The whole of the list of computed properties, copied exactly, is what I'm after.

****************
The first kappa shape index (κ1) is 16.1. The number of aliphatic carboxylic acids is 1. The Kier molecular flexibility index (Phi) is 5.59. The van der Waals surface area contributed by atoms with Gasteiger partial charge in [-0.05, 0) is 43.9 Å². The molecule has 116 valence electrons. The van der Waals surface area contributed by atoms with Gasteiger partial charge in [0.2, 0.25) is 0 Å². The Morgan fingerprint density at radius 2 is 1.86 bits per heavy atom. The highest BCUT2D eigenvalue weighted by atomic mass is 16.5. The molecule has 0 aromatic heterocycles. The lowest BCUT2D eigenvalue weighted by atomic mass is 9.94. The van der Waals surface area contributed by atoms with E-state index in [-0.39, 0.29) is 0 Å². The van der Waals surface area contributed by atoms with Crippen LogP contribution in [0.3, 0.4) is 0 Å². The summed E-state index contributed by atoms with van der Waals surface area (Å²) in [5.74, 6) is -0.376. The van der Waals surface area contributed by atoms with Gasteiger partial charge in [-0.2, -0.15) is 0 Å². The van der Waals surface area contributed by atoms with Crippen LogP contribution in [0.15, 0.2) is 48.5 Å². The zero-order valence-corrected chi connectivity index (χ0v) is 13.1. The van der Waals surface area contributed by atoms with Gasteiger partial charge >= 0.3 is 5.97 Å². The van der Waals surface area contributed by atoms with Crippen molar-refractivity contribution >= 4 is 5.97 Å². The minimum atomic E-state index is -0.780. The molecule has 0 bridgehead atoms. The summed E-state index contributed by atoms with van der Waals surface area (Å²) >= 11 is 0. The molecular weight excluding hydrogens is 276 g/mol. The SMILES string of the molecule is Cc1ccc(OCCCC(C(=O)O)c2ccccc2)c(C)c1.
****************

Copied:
The first kappa shape index (κ1) is 16.1. The number of aliphatic carboxylic acids is 1. The Kier molecular flexibility index (Phi) is 5.59. The van der Waals surface area contributed by atoms with Gasteiger partial charge in [-0.05, 0) is 43.9 Å². The molecule has 116 valence electrons. The van der Waals surface area contributed by atoms with Gasteiger partial charge in [0.2, 0.25) is 0 Å². The Morgan fingerprint density at radius 2 is 1.86 bits per heavy atom. The highest BCUT2D eigenvalue weighted by atomic mass is 16.5. The molecule has 0 aromatic heterocycles. The lowest BCUT2D eigenvalue weighted by atomic mass is 9.94. The van der Waals surface area contributed by atoms with E-state index in [-0.39, 0.29) is 0 Å². The van der Waals surface area contributed by atoms with Crippen LogP contribution in [0.3, 0.4) is 0 Å². The summed E-state index contributed by atoms with van der Waals surface area (Å²) in [5.74, 6) is -0.376. The van der Waals surface area contributed by atoms with Gasteiger partial charge in [-0.2, -0.15) is 0 Å². The van der Waals surface area contributed by atoms with Crippen LogP contribution in [0.15, 0.2) is 48.5 Å². The zero-order valence-corrected chi connectivity index (χ0v) is 13.1. The van der Waals surface area contributed by atoms with Gasteiger partial charge >= 0.3 is 5.97 Å². The van der Waals surface area contributed by atoms with Crippen molar-refractivity contribution >= 4 is 5.97 Å². The minimum atomic E-state index is -0.780. The molecule has 0 bridgehead atoms. The summed E-state index contributed by atoms with van der Waals surface area (Å²) >= 11 is 0. The molecular weight excluding hydrogens is 276 g/mol. The SMILES string of the molecule is Cc1ccc(OCCCC(C(=O)O)c2ccccc2)c(C)c1.